I always thought I understood the passion of sports, from being near tears when the Rams lost the 1980 Super Bowl at the hands of the Steelers, to celebrating a string of championship performances from the Los Angeles Lakers during the “Showtime” era. The emotions born from watching my favorite teams both in person and on television were profound and meaningful in the way they connected me with my friends in the neighborhood. Still, nothing prepared me for the gravitational singularity of fandom that coalesced that evening in my grandmother’s small and cramped Gosport living room.
Until that day, I could be counted among the numerous Americans who had little concept of how important the World Cup was to the rest of the soccer-loving world. The family gathering I was a part of happily coincided with my visit to England, but would have been held regardless of where I was located. They were there that day for one reason — to watch their beloved national team take one more step toward another elusive World Cup title.
I happily stationed myself off to one side as the match began, content to watch the small screen transmit the goings on from Mexico. I was not brought up in any way English, but I appreciated the culture of my family’s homeland and fancied myself a bit of an anglophile. My understanding of the sport came more from a short and rather unsuccessful career as an AYSO defender, as well from attending a smattering of California Surf and Los Angeles Aztecs games back in the waning years of the NASL. It was eye-opening to witness my family anguish over every kick of the ball, to see how their obvious superior grip on the game made their viewing experience transcendental to anything I was watching.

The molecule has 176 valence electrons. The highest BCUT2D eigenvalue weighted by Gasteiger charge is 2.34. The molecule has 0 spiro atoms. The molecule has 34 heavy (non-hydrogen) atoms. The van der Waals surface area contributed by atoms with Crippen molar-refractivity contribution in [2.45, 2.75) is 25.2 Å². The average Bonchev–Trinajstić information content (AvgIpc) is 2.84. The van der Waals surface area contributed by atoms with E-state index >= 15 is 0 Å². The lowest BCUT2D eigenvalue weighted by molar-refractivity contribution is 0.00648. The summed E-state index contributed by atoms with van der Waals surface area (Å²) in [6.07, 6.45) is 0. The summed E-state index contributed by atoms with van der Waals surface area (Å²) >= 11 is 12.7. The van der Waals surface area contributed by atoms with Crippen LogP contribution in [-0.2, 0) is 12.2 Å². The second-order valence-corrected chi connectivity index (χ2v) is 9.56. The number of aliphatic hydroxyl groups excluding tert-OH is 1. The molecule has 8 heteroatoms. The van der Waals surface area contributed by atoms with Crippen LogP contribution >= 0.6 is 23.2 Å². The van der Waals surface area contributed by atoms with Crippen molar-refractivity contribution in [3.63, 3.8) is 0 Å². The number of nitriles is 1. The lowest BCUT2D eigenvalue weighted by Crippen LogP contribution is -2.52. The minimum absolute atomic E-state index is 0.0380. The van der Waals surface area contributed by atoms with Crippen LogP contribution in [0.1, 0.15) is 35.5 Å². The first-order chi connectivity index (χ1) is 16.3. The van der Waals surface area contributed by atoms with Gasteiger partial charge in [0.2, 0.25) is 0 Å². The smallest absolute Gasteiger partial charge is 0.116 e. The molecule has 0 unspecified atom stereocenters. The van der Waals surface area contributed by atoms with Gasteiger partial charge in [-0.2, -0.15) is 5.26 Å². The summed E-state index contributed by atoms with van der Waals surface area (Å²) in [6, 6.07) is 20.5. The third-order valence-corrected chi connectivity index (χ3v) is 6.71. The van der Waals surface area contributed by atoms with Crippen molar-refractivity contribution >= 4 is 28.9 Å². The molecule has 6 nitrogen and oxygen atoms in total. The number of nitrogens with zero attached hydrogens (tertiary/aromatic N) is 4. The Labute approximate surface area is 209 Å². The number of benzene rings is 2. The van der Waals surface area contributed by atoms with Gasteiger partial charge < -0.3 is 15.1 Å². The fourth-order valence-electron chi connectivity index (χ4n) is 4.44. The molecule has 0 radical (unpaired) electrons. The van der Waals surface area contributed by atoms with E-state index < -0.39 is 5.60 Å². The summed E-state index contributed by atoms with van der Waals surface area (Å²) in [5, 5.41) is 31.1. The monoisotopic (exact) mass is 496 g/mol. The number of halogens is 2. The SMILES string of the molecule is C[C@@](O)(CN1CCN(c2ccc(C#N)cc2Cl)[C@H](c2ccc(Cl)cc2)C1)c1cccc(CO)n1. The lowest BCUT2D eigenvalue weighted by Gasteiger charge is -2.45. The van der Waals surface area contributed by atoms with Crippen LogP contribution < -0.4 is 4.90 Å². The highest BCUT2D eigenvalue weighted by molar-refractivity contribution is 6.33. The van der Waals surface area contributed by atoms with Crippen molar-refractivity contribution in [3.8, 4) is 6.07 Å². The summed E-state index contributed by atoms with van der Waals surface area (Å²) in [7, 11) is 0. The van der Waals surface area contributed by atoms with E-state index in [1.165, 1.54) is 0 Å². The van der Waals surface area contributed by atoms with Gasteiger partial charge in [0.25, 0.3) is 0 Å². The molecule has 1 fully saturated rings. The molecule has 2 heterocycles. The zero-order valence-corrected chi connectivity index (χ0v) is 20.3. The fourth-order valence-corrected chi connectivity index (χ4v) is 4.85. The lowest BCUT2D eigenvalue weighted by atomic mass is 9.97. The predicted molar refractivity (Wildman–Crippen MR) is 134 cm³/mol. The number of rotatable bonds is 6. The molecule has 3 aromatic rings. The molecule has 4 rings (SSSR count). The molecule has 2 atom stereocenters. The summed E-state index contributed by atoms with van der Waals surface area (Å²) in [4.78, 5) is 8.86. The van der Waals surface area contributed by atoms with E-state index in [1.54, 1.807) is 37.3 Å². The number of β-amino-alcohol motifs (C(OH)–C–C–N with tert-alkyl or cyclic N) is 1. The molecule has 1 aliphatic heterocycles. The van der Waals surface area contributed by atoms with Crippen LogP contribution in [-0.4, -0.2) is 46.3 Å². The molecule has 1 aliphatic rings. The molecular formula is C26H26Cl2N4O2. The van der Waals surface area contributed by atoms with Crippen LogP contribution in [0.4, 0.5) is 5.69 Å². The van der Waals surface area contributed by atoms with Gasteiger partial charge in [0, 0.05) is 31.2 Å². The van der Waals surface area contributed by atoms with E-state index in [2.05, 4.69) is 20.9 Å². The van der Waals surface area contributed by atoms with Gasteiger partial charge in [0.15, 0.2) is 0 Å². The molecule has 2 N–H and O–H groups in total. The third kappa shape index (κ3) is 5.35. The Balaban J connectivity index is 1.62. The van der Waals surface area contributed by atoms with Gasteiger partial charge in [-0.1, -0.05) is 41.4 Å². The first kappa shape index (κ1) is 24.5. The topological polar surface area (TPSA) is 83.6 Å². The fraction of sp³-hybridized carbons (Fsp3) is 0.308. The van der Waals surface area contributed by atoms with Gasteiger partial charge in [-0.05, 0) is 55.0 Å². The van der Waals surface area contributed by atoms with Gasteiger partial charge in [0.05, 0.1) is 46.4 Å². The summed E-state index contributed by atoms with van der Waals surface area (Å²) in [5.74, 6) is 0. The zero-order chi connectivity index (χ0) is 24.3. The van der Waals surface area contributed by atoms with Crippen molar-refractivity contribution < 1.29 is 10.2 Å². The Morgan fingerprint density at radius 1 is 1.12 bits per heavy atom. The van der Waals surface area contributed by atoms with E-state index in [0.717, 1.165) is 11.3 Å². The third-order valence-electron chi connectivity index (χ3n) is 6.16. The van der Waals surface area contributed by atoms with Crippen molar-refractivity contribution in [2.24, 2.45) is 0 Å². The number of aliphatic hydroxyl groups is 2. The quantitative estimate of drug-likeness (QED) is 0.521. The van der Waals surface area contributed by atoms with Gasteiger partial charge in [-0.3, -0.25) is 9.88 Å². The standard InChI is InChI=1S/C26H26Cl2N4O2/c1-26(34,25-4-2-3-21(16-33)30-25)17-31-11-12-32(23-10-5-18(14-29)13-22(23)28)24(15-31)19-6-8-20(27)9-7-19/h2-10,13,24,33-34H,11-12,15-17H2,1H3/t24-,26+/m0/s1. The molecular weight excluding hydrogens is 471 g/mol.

I quickly adapted to this elevated level of participation, and remember cheering and jeering along with uncles and cousins — albeit a split second behind their initiation. The English defense seemed to fill the screen for most of the first half, as the blue-clad Argentines had the ball at their feet for the majority of the time, but I only heard the plaintive shouts to hold that line. The halftime break, instead of consisting of a regimented attack on the water closet, saw the room break out into a cacophony of analysis for what England needed to do to nick a score that went well beyond my simple comprehension of the game.